Smoking cessation recommended before knee, hip replacement
MedWire News: Patients scheduled to undergo total hip or knee replacement (THR/TKR) should be encouraged to give up smoking, say US researchers who found the habit increases the risk for postoperative pneumonia and other conditions.
"The smoking-associated risk of complications is quite significant; therefore, approaching these patients for a pre-operative smoking cessation intervention seems very reasonable," say Jasvinder Singh (University of Alabama at Birmingham) and co-authors.
The team examined data from the Veterans Association Surgical Quality Improvement Program for 33,336 patients, aged an average of 64 years, who underwent primary THR or TKR between 2001 and 2008. The majority of the patients were White (80%) and male (95%).
The researchers determined the 30-day rate of postoperative complications in the patients including surgical site infection, other infections, pneumonia, stroke, myocardial infarction, and death.
Overall, 24% of the patients were current smokers, while 19% had a history of smoking and 57% had never smoked.
After adjusting for confounding factors including age, race, and American Society of Anesthesiology Physical Status, current smokers were significantly more likely than never smokers to experience surgical site infections (odds ratio [OR]=1.41), pneumonia (OR=1.53), or stroke (OR=2.61).
In addition, current smoking was associated with an increased risk for death within 1 year of surgery compared with never smoking (OR=1.63).
Patients with a history of smoking also had a significantly increased risk for postoperative complications than never smokers, including pneumonia (OR=1.34), stroke (OR=2.14), and urinary tract infection (OR=1.26).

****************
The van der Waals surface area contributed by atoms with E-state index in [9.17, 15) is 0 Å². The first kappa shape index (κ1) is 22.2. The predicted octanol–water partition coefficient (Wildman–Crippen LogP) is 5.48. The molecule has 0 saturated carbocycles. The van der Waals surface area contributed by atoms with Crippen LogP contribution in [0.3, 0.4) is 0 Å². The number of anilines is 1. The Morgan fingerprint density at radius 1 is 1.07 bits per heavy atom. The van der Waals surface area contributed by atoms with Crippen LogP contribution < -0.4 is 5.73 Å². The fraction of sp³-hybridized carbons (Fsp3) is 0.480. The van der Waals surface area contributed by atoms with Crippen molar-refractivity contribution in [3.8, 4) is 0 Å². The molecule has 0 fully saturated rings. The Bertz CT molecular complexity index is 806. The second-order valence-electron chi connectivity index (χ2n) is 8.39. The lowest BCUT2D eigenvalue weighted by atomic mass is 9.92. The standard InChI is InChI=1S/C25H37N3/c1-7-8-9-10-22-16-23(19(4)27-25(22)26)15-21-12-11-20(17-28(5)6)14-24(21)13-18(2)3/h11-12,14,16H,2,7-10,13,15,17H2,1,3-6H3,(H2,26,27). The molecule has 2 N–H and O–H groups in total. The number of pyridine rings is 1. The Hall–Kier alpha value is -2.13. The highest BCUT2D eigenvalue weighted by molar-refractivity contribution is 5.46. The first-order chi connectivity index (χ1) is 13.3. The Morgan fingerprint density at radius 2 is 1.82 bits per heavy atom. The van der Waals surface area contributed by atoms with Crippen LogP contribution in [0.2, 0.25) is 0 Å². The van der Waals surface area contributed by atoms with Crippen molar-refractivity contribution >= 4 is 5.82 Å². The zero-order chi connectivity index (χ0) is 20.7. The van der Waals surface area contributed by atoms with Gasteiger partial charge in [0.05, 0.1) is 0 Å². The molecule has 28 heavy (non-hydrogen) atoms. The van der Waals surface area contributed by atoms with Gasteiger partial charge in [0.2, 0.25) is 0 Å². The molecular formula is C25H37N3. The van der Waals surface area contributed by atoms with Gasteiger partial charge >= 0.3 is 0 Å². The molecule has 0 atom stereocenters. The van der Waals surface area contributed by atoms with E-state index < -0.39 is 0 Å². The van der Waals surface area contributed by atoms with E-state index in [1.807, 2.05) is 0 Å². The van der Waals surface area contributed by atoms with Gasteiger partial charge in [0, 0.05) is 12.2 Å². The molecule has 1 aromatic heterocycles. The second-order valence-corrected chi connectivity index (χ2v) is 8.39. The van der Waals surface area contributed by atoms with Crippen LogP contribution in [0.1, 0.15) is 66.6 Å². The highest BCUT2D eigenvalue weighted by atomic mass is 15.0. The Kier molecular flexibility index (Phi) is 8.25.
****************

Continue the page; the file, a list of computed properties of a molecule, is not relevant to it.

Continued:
Further analysis showed a positive association between pack-years of smoking and risk for complications but the greatest risks were largely restricted to the heaviest smokers. Compared with never smokers, patients with a 60 or more pack years were at significant increased risk for surgical site infection (OR=1.76), vascular (OR=2.20) and pulmonary (OR=2.29) complications, and 1-year mortality (OR=1.85).
"For an elective surgery such as THR/TKR, the pre-operative period provides a golden opportunity for quitting," say the researchers, noting that long-term, heavy smokers may experience the greatest benefit.
They conclude: "Studies of different approaches to pre-operative smoking cessation are needed to address this important problem and to find the most optimal approach to pre-operative smoking cessation."
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By Lynda Williams